What Does It Mean to Be Mindful?
By paying attention to the present moment, we can begin to appreciate what we already have---and grasp the key to life.
BY: Sharon Salzberg
To understand mindfulness, imagine yourself doing something very simple, something that doesn't arouse a compelling interest--like, say, eating an apple. You probably eat your apple not paying attention to how it smells, how it tastes, or how it feels in your hand. Because of the ways we're conditioned, we don't usually notice the quality of our attention. Done this way, eating the apple is not a fulfilling experience.
So you blame the apple. You might think, if only I had a banana, I'd be happy. So you get a banana, but eat it the same way, and still there's not a lot of fulfillment. And then you think, if only I had a mango--and go to great expense and some difficulty getting a mango. But it's the same thing all over again. We don't pay attention to what we have or what we're doing. As a result, we seek more and more intensity of stimulation to try to rectify what seems unfulfilling.
|Mindfulness is the quality of fullness of attention, immediacy, non-distraction. In that sense, it is the key to life.|
Robert Frost wrote that life is an interminable chain of longing. The Buddha said that those who are heedless or mindless are as if dead already. Mindfulness is the quality of fullness of attention, immediacy, non-distraction. In that sense, it is the key to life.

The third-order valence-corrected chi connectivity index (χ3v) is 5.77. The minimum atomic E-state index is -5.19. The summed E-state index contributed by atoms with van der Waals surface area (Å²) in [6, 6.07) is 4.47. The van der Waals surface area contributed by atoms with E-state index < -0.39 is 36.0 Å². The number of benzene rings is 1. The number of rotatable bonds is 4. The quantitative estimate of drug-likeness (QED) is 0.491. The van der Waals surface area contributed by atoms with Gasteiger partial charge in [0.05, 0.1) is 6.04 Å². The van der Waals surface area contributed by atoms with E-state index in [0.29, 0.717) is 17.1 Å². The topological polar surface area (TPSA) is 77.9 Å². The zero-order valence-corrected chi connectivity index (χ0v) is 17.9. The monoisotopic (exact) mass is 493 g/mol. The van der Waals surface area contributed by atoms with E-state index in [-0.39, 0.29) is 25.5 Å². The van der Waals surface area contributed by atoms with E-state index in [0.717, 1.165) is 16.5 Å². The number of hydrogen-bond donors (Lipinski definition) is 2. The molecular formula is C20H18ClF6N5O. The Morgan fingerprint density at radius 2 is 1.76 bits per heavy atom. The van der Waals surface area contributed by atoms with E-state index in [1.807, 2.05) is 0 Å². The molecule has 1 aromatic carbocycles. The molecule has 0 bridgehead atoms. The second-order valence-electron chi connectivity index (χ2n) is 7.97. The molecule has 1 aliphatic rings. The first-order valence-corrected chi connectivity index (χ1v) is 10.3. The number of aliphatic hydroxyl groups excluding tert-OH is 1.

Another component of mindfulness is what we call "spaciousness," the quality that allows us to observe without reacting. Normally, we hear sounds, taste tastes, or experience emotions, and immediately make a decision around them based on a whole complex of conditioning that arises. We like something, we don't like something, and instantly our mind has already jumped ahead, drawing conclusions based on those reactions.
One of my favorite examples of this tendency comes from when we first started the Insight Meditation Society 25 years ago, and some of our friends asked us to teach a course for their parents. One woman, who was dismayed at the prospect of the course, said her mother was the kind of woman who would march into the office the first morning and say, "Those goddamn birds kept me up all night!" And she did exactly that.